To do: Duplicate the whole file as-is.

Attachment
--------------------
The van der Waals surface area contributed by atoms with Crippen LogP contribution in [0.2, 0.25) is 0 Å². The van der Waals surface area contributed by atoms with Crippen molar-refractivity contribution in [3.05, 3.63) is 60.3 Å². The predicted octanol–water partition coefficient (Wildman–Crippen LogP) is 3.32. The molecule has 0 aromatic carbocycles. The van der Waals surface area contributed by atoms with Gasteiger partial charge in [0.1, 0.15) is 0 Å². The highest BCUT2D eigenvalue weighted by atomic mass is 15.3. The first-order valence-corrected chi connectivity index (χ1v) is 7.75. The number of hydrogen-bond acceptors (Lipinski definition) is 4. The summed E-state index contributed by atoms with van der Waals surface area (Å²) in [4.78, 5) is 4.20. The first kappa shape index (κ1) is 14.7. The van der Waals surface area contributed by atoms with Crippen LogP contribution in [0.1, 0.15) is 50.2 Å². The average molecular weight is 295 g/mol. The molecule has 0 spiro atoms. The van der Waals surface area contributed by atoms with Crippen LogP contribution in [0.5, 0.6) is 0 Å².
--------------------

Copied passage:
The van der Waals surface area contributed by atoms with Crippen LogP contribution in [0.2, 0.25) is 0 Å². The van der Waals surface area contributed by atoms with Crippen molar-refractivity contribution in [3.05, 3.63) is 60.3 Å². The predicted octanol–water partition coefficient (Wildman–Crippen LogP) is 3.32. The molecule has 0 aromatic carbocycles. The van der Waals surface area contributed by atoms with Gasteiger partial charge in [0.1, 0.15) is 0 Å². The highest BCUT2D eigenvalue weighted by atomic mass is 15.3. The first-order valence-corrected chi connectivity index (χ1v) is 7.75. The number of hydrogen-bond acceptors (Lipinski definition) is 4. The summed E-state index contributed by atoms with van der Waals surface area (Å²) in [4.78, 5) is 4.20. The first kappa shape index (κ1) is 14.7. The van der Waals surface area contributed by atoms with Crippen LogP contribution in [0.1, 0.15) is 50.2 Å². The average molecular weight is 295 g/mol. The molecule has 0 spiro atoms. The van der Waals surface area contributed by atoms with Crippen LogP contribution in [0.5, 0.6) is 0 Å².